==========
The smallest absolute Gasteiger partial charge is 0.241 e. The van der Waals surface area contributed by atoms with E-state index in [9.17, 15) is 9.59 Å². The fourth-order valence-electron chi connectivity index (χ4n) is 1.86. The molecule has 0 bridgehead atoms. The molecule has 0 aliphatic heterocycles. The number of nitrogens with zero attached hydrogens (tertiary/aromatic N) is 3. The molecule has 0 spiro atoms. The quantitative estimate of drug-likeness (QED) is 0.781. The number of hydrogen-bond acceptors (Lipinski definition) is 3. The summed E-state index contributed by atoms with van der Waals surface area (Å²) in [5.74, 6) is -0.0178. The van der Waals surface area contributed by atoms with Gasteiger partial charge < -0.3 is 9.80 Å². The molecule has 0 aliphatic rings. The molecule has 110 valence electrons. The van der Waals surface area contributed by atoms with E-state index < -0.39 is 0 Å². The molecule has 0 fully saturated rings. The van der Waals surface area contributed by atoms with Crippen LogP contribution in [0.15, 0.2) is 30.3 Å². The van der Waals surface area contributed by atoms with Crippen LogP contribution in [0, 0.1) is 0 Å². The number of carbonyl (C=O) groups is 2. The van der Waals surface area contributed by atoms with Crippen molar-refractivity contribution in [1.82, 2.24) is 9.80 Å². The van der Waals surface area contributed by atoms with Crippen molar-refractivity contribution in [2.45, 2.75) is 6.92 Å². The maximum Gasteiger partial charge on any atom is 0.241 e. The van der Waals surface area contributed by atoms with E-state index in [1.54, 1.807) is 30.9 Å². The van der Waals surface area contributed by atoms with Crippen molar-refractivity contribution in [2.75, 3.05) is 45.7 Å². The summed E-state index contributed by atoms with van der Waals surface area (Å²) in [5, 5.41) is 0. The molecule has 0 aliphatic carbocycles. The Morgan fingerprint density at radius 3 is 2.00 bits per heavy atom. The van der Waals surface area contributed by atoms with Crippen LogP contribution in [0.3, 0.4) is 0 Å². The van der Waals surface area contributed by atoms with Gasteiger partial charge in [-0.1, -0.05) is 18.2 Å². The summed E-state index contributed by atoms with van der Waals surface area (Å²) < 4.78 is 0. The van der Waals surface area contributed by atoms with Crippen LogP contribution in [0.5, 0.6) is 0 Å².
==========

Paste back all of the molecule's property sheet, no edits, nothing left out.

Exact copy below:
The smallest absolute Gasteiger partial charge is 0.241 e. The van der Waals surface area contributed by atoms with E-state index in [9.17, 15) is 9.59 Å². The fourth-order valence-electron chi connectivity index (χ4n) is 1.86. The molecule has 0 bridgehead atoms. The molecule has 0 aliphatic heterocycles. The number of nitrogens with zero attached hydrogens (tertiary/aromatic N) is 3. The molecule has 0 spiro atoms. The quantitative estimate of drug-likeness (QED) is 0.781. The number of hydrogen-bond acceptors (Lipinski definition) is 3. The summed E-state index contributed by atoms with van der Waals surface area (Å²) in [5.74, 6) is -0.0178. The van der Waals surface area contributed by atoms with Gasteiger partial charge < -0.3 is 9.80 Å². The molecule has 0 aliphatic rings. The molecule has 110 valence electrons. The van der Waals surface area contributed by atoms with E-state index < -0.39 is 0 Å². The molecule has 0 fully saturated rings. The van der Waals surface area contributed by atoms with Crippen LogP contribution in [0.15, 0.2) is 30.3 Å². The van der Waals surface area contributed by atoms with Crippen LogP contribution in [0, 0.1) is 0 Å². The number of carbonyl (C=O) groups is 2. The van der Waals surface area contributed by atoms with Crippen molar-refractivity contribution in [1.82, 2.24) is 9.80 Å². The van der Waals surface area contributed by atoms with Crippen molar-refractivity contribution in [2.45, 2.75) is 6.92 Å². The maximum Gasteiger partial charge on any atom is 0.241 e. The van der Waals surface area contributed by atoms with E-state index in [1.54, 1.807) is 30.9 Å². The van der Waals surface area contributed by atoms with Crippen molar-refractivity contribution in [2.75, 3.05) is 45.7 Å². The summed E-state index contributed by atoms with van der Waals surface area (Å²) in [5, 5.41) is 0. The molecule has 0 aliphatic carbocycles. The Morgan fingerprint density at radius 3 is 2.00 bits per heavy atom. The van der Waals surface area contributed by atoms with Crippen LogP contribution in [0.3, 0.4) is 0 Å². The van der Waals surface area contributed by atoms with Gasteiger partial charge in [-0.1, -0.05) is 18.2 Å². The summed E-state index contributed by atoms with van der Waals surface area (Å²) < 4.78 is 0. The van der Waals surface area contributed by atoms with Crippen LogP contribution in [0.5, 0.6) is 0 Å².